Since time immemorial, mountain dwellers and tribal people follow a tradition
of judicious utilization of their natural resources. Over the centuries, a symbiotic
relationship developed and a methodology evolved for harmonious coexistence
with nature. Irrespective of the fact that the vast and diverse Himalayan terrain
is inhabited by multilingual and multiracial people, the people have a
common heritage and are dependent on natural resources. These societies had
patience, commitments, and appreciation for the values that made them a selfsustaining
society. forced to face several hardships to earn their livelihood.
However, in the last couple of decades, due to industrialization and commercialization,
natural resources have become a means of economical development
and have opened numerous ways for commercial exploitation. This has caused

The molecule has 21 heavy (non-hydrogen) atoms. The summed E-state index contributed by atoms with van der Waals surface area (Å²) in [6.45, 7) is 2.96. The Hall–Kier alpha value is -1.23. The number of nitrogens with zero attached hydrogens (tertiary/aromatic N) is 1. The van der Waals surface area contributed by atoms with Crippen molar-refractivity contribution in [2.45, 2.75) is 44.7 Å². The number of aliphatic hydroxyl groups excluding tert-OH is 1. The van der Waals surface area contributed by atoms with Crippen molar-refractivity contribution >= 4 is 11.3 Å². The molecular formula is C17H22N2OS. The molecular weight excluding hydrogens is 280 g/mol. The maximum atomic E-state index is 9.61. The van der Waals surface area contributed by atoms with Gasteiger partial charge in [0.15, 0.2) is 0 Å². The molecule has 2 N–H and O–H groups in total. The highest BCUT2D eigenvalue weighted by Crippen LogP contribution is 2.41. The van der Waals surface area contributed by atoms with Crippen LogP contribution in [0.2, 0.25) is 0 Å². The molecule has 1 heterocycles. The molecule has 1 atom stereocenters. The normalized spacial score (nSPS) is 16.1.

rapid depletion of these resources, thus depriving the mountain societies of their
livelihood support base. On one hand, this sort of indiscriminate exploitation of
natural resources provided many opportunities to industrialists and capitalists
to further augment their profit, while on the other hand, this limited the vital
resource base for the sustenance of the mountain dwellers. Today, the situation
has worsened to the extent that majority of the marginal communities have been
forced to face several hardships to earn their livelihood.
This book is made up of a set of articles that explore the participatory resource management systems and institutions such as van panchayats and sacred groves, and attempts to assess their compatibility with current legislative and policy provisions. In a significant way, these articles aim at bridging the gap between policy and practice, to provide field-level inputs to national- and state-
level processes of policy deliberation.
This volume is recommended to all practitioners of natural resource management and anyone interested in delving into our deep cultural traditions.